With the Bruins, it always starts with defense. Chris Kelly’s overtime winner in Thursday’s 1-0 Game 1 win over the Capitals was no different. Greg Zanon slowed up Marcus Johansson on a 1-on-1, Tim Thomas made the pad save on the shot, and then Joe Corvo started the breakout with a quick chip up the boards.
From there, Brian Rolston moved it quickly to Benoit Pouliot, who then went cross-ice to a streaking Kelly. Kelly simply teed up a slapper from the wing and saw his shot just nick Dennis Wideman’s stick before sailing into the top right corner. It was perhaps fitting that Kelly got the winner, given that he has been one of the Bruins’ best defensive forwards since he arrived at last season’s trade deadline.
"He was, without a doubt, our unsung hero this year," Bruins coach Claude Julien said of Kelly. "We talk about [Patrice Bergeron] being a good two-way player. I think Kelly’s the same way. He’s producing this year more than ever, and he’s so reliable defensively. We talked about that line being able to hopefully get some secondary scoring like our third line did last year. So far, they’re off to a good start."
The winning play demonstrated exactly what the Bruins do perhaps better than anyone in the NHL — turn defense into offense. They had played great defense all night, but couldn’t find a way to convert it into a goal until overtime.
Through the first two periods, the Bruins held Washington to a meager seven shots on goal. They gave the Capitals virtually no room to work with, as they consistently broke up rushes before they even got started and turned pucks up ice long before the Capitals could establish any sort of offensive cycle.
Some of the Bruins’ best defensive work came on Washington’s most dangerous weapon — Alex Ovechkin. Led by the shutdown pairing of Zdeno Chara and Dennis Seidenberg, the Bruins held Ovechkin to just one shot on goal and finished their checks on him whenever they got the opportunity.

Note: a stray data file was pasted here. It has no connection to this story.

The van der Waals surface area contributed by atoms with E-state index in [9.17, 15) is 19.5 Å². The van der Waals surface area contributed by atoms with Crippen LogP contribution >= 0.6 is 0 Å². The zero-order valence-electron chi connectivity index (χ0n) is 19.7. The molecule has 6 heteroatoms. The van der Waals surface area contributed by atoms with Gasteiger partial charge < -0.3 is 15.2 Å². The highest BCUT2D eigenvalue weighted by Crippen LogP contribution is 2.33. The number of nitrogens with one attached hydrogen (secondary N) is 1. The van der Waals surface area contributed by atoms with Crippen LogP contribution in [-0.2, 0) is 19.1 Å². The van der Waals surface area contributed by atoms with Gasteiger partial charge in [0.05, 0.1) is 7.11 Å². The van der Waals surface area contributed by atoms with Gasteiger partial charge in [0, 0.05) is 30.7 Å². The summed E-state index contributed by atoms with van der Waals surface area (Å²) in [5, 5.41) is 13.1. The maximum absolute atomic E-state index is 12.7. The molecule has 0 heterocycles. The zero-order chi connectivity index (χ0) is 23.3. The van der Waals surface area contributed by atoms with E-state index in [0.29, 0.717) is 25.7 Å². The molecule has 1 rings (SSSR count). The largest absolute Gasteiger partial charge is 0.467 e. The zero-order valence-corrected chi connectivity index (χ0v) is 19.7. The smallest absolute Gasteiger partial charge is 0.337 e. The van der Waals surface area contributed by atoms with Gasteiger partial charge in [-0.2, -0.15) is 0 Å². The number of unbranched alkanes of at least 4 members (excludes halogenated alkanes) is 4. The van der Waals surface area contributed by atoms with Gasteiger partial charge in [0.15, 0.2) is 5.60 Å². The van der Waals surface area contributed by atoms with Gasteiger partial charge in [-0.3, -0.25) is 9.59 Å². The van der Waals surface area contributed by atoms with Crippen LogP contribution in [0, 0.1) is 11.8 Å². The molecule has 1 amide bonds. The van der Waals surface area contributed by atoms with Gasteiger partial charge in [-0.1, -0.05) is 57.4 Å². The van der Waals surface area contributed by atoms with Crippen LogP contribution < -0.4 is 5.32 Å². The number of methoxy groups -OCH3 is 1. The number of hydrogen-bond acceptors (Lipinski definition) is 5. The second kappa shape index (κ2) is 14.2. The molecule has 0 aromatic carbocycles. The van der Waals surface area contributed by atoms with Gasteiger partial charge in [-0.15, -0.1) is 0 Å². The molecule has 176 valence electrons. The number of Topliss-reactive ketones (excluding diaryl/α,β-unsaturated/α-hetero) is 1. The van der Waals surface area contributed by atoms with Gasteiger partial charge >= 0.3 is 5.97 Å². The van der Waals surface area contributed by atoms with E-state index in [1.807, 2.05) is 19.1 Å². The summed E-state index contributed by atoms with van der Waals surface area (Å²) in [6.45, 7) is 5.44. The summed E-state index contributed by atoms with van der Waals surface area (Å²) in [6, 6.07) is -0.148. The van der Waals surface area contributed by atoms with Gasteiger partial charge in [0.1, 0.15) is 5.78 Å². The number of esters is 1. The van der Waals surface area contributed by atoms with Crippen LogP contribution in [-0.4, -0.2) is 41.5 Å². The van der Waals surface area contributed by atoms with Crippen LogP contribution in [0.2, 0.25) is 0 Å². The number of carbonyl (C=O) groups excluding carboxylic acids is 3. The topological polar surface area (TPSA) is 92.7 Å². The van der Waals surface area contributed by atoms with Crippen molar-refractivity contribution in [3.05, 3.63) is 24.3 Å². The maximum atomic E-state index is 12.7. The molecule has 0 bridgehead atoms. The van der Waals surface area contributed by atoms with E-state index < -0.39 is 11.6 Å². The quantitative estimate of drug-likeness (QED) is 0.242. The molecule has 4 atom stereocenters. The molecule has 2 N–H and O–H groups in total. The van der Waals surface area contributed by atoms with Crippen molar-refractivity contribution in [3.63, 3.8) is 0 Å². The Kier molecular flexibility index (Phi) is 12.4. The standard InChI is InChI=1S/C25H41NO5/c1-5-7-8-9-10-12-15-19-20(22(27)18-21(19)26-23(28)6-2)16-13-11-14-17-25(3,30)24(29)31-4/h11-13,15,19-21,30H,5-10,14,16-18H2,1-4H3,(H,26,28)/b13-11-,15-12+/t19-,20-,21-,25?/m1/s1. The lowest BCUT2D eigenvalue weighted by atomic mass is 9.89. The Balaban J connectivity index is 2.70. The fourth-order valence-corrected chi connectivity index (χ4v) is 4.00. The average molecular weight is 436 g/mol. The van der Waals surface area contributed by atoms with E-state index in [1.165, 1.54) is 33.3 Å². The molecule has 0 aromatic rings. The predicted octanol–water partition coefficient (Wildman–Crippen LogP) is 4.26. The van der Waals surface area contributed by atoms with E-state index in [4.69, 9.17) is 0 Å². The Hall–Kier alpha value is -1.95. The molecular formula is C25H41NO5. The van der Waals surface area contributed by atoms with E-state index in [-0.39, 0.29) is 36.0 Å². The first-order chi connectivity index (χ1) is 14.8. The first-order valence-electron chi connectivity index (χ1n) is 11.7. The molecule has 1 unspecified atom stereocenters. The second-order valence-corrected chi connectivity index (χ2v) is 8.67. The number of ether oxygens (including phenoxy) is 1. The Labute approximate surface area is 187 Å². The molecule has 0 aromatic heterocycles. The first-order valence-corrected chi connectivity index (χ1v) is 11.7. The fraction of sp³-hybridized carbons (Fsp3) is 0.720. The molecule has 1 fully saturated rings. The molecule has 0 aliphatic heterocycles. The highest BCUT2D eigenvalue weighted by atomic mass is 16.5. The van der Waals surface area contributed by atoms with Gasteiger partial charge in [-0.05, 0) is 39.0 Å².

"We played a very good defensive game today," Thomas said. "I can’t remember an odd-man rush off hand, certainly no breakaways. Most of the good opportunities we gave up came from their power play, which is a very good power play. I realized that we played a very physical game. … That’s good. That showed me that they’re ready to play playoff-style hockey."
At the other end of the ice, the Bruins’ lack of goals wasn’t due to a lack of chances. They possessed the puck in the offensive zone for long stretches at a time and put 26 shots on goal through the first two periods. But rookie goalie Braden Holtby was up to the challenge.
"In the second period, we took a lot of penalties and he had to be sharp," Capitals coach Dale Hunter said of his goalie. "They fired a bunch of one-timers, and he was real sharp. He kept us in there."
The tables did turn a bit in the third, as the Capitals outshot the Bruins 9-3 in the frame. Like Holtby at the other end, though, Thomas held his ground and made some big saves as the game went on, setting his team up for a chance to win in overtime.
"When a goaltender doesn’t get a ton of shots, it becomes a challenge for him to mentally stay in the game, and even physically," Julien said. "I thought Tim did a great job of staying focused and staying sharp. When he had to make those big saves, he made them, and that was nice to see. That’s Tim. With the experience he’s had over the course of his career now, those things are starting to really show."
Low-scoring game with sound defense and stellar goaltending? That was the recipe for Boston last year during its championship run. If Thursday’s Game 1 was any indication, the Bruins still have the ingredients.